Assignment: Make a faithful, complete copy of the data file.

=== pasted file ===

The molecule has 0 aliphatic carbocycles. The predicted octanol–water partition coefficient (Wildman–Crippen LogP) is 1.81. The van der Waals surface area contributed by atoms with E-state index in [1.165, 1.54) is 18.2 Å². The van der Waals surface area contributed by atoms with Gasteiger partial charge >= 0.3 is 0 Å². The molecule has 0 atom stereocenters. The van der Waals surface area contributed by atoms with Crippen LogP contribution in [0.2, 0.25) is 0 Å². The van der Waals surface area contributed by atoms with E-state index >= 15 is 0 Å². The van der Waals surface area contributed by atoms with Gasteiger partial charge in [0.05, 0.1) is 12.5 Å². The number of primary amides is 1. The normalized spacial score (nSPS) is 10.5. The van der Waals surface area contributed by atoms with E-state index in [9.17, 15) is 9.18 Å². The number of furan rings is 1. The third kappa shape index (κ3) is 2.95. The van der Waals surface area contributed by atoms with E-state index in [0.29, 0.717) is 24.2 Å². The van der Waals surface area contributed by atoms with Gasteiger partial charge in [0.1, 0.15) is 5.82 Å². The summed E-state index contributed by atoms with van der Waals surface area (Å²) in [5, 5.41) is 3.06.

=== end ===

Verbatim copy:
The molecule has 0 aliphatic carbocycles. The predicted octanol–water partition coefficient (Wildman–Crippen LogP) is 1.81. The van der Waals surface area contributed by atoms with E-state index in [1.165, 1.54) is 18.2 Å². The van der Waals surface area contributed by atoms with Gasteiger partial charge >= 0.3 is 0 Å². The molecule has 0 atom stereocenters. The van der Waals surface area contributed by atoms with Crippen LogP contribution in [0.2, 0.25) is 0 Å². The van der Waals surface area contributed by atoms with E-state index >= 15 is 0 Å². The van der Waals surface area contributed by atoms with Gasteiger partial charge in [0.05, 0.1) is 12.5 Å². The number of primary amides is 1. The normalized spacial score (nSPS) is 10.5. The van der Waals surface area contributed by atoms with E-state index in [9.17, 15) is 9.18 Å². The number of furan rings is 1. The third kappa shape index (κ3) is 2.95. The van der Waals surface area contributed by atoms with E-state index in [0.29, 0.717) is 24.2 Å². The van der Waals surface area contributed by atoms with Gasteiger partial charge in [0.1, 0.15) is 5.82 Å². The summed E-state index contributed by atoms with van der Waals surface area (Å²) in [5, 5.41) is 3.06.